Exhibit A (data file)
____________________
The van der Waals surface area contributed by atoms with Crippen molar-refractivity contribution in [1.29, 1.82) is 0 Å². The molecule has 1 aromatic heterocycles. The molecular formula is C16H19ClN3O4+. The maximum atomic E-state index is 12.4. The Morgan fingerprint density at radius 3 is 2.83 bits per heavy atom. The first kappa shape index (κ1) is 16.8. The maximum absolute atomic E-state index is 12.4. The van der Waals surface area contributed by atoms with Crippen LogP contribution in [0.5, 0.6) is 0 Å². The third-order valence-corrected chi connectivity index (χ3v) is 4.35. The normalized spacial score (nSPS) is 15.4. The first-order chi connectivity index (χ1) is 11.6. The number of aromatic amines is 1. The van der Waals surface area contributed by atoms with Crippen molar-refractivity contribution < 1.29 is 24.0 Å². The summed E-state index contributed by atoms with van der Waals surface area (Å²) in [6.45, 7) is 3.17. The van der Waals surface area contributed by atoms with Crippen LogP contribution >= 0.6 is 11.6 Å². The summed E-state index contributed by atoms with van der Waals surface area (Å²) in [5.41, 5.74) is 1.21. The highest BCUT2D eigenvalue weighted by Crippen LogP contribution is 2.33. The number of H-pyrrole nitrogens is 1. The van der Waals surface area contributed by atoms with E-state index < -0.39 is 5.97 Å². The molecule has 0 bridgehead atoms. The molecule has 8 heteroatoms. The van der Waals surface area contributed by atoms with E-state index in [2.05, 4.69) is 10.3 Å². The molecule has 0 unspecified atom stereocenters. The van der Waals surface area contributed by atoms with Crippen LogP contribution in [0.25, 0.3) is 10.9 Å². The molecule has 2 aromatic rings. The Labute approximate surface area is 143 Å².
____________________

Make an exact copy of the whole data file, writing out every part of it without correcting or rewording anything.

The van der Waals surface area contributed by atoms with Crippen molar-refractivity contribution in [1.29, 1.82) is 0 Å². The molecule has 1 aromatic heterocycles. The molecular formula is C16H19ClN3O4+. The maximum atomic E-state index is 12.4. The Morgan fingerprint density at radius 3 is 2.83 bits per heavy atom. The first kappa shape index (κ1) is 16.8. The maximum absolute atomic E-state index is 12.4. The van der Waals surface area contributed by atoms with Crippen LogP contribution in [0.5, 0.6) is 0 Å². The third-order valence-corrected chi connectivity index (χ3v) is 4.35. The normalized spacial score (nSPS) is 15.4. The first-order chi connectivity index (χ1) is 11.6. The number of aromatic amines is 1. The van der Waals surface area contributed by atoms with Crippen molar-refractivity contribution < 1.29 is 24.0 Å². The summed E-state index contributed by atoms with van der Waals surface area (Å²) in [6.45, 7) is 3.17. The van der Waals surface area contributed by atoms with Crippen LogP contribution >= 0.6 is 11.6 Å². The summed E-state index contributed by atoms with van der Waals surface area (Å²) in [5.41, 5.74) is 1.21. The highest BCUT2D eigenvalue weighted by Crippen LogP contribution is 2.33. The number of H-pyrrole nitrogens is 1. The van der Waals surface area contributed by atoms with E-state index < -0.39 is 5.97 Å². The molecule has 0 bridgehead atoms. The molecule has 8 heteroatoms. The van der Waals surface area contributed by atoms with E-state index in [2.05, 4.69) is 10.3 Å². The molecule has 0 unspecified atom stereocenters. The van der Waals surface area contributed by atoms with Crippen LogP contribution in [0.25, 0.3) is 10.9 Å². The molecule has 2 aromatic rings. The Labute approximate surface area is 143 Å².